Last Wednesday (which, for many of us bombarded by the horrific US news cycle, seems like a long time ago), Samantha posted about a new experimental program requiring college students to take physical activity classes.
Commenters on the blog post and FB page (I don’t know about twitter– yeah, I gotta get to that) had a lot to say about their experiences (good and bad) in physical activity classes. What I saw as the big takeaways are:
- Variety is key to happy physical activity (sailing, yoga, martial arts, dance, ping pong…)
- Choice is key to happy physical activity (no mandatory dodgeball with teams picked by jocks)
- Timing is, in a way, unimportant– physical activity classes can be fun at 21, 34, 47, 60…
- Requiring students to take them? Uhhhh… That’s a hard one. Lots of great arguments for and against.
Also during the weird blur that was this past week, the FIFI bloggers saw this article by body positivity maven Ragen Chastain. It was about a mandatory course at Vanguard University that requires students to undergo BMI testing, body-composition testing, and both fill out and analyze food logs to look for or self-identify eating disorders.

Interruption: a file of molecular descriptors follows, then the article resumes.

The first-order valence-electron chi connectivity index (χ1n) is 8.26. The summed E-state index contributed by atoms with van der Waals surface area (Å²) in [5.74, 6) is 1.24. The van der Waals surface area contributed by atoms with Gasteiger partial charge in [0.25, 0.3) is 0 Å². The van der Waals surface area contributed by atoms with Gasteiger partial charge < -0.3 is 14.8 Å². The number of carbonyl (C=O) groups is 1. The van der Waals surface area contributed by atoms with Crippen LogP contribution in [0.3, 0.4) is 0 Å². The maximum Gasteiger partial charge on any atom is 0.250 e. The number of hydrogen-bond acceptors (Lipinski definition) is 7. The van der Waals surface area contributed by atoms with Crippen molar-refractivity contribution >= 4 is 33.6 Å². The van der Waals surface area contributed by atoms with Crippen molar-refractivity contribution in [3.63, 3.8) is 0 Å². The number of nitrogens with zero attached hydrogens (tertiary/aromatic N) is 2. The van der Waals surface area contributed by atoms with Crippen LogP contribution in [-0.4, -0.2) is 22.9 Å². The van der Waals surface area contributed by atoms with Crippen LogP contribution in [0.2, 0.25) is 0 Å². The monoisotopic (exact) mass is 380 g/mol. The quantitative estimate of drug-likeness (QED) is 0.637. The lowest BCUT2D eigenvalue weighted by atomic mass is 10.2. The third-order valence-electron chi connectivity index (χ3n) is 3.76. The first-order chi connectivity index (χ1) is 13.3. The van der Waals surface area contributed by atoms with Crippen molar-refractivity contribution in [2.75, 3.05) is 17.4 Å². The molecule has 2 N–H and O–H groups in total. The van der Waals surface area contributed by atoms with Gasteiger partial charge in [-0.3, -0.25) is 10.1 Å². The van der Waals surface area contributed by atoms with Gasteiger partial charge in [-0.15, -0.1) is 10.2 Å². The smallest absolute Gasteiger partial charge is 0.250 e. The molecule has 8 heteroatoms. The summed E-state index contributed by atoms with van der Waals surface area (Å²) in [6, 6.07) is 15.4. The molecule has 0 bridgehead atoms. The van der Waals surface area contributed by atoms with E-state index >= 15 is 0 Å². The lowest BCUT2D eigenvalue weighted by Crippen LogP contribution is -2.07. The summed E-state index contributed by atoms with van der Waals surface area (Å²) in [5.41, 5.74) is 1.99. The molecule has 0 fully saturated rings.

You know, some policy questions are hard and nuanced and rich. The issue of incentives vs. requirements for physical activity class for college students is one of them.
But not the question about mandatory physical education/wellness/something classes, including required BMI testing (and food logs and self-analysis about eating disorders). The answer is easy.
If you are more of a textual and less of a visual person, here are my main takeaways on the issue:
A few years ago, I gave a presentation on use of BMI report cards for K-12 health professionals. I could give you a detailed account, but the short version is this:
If you are interested in actual arguments or reasons, post in the comments, and I’m happy to talk about them.
Until then, I remain concisely and dogmatically yours..